The DUP and ERG acknowledge this but say that the only important thing is that these checks should not lead to a physical presence of customs officers where roads cross between the two countries. Hence the discussion around the use of technological solutions and trusted trader schemes, where declarations are made electronically and checks are infrequent. However, it is also agreed that sufficiently robust technology does not exist today and given that those who wish to seek advantage by illegally trading products across borders for financial gain are usually also technologically literate, it seems likely that whatever solutions are eventually developed the smugglers will find ways to avoid them. It is therefore difficult to envisage a situation where no checks occur.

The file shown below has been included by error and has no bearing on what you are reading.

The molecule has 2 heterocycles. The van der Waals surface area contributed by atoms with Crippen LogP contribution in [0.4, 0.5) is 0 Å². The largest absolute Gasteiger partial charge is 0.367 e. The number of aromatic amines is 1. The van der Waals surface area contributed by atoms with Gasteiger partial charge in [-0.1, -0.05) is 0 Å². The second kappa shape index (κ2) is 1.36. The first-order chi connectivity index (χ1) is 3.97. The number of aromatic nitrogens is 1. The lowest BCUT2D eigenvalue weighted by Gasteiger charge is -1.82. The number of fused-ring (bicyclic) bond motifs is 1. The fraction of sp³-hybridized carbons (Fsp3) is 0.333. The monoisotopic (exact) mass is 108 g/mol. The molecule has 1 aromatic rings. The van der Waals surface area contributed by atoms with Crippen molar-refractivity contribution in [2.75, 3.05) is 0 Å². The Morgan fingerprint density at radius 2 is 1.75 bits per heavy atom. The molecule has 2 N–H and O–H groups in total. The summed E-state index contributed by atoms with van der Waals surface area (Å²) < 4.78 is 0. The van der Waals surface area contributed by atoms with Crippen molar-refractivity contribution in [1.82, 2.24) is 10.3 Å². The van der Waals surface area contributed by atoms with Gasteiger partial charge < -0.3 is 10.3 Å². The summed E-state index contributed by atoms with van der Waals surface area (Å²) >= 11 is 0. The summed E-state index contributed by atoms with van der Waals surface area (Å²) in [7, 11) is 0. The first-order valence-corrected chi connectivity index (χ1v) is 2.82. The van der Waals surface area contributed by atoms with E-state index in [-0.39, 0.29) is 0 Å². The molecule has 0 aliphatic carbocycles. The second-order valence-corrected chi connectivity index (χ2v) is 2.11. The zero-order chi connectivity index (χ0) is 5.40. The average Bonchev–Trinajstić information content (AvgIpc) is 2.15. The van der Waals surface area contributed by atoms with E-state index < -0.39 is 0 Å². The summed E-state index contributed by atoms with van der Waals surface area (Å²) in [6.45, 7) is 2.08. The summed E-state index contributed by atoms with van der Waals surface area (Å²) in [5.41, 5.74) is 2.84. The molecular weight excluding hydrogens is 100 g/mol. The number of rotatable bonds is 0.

In fact, what the Brexiteers believe is that because the EU want to continue to trade with the UK it will accept the risks to its rules, regulations and duties that not having a border in N. Ireland will entail. They are happy to allow smuggling into the EU as this would not create a risk to the UK. As they also believe in tariff-free and unregulated trade there would be no loss to the UK exchequer as they do not want tariffs on any imports. Presumably they are also not worried if substandard or unsafe products found their way into the UK market, as that is the price to pay for unfettered competition. Indeed, the smuggling opportunities for those who want to evade the EU common external tariff, of for example 40% on lamb imports, would create jobs and wealth in the UK